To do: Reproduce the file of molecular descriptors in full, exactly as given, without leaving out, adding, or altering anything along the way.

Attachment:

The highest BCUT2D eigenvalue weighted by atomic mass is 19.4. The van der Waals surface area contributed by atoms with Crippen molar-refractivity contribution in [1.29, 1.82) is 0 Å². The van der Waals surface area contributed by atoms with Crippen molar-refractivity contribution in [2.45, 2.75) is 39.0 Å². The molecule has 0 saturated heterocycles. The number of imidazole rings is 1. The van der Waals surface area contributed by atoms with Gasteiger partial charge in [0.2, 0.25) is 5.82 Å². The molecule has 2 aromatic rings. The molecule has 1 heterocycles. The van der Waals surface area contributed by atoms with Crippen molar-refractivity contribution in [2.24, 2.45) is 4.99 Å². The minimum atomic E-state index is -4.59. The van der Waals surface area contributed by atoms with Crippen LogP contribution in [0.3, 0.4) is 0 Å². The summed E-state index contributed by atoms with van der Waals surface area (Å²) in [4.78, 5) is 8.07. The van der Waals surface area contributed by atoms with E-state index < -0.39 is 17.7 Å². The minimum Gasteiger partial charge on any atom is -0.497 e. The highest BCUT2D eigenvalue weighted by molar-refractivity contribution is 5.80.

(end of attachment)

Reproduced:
The highest BCUT2D eigenvalue weighted by atomic mass is 19.4. The van der Waals surface area contributed by atoms with Crippen molar-refractivity contribution in [1.29, 1.82) is 0 Å². The van der Waals surface area contributed by atoms with Crippen molar-refractivity contribution in [2.45, 2.75) is 39.0 Å². The molecule has 0 saturated heterocycles. The number of imidazole rings is 1. The van der Waals surface area contributed by atoms with Gasteiger partial charge in [0.2, 0.25) is 5.82 Å². The molecule has 2 aromatic rings. The molecule has 1 heterocycles. The van der Waals surface area contributed by atoms with Crippen molar-refractivity contribution in [2.24, 2.45) is 4.99 Å². The minimum atomic E-state index is -4.59. The van der Waals surface area contributed by atoms with Crippen LogP contribution in [0.3, 0.4) is 0 Å². The summed E-state index contributed by atoms with van der Waals surface area (Å²) in [4.78, 5) is 8.07. The van der Waals surface area contributed by atoms with E-state index < -0.39 is 17.7 Å². The minimum Gasteiger partial charge on any atom is -0.497 e. The highest BCUT2D eigenvalue weighted by molar-refractivity contribution is 5.80.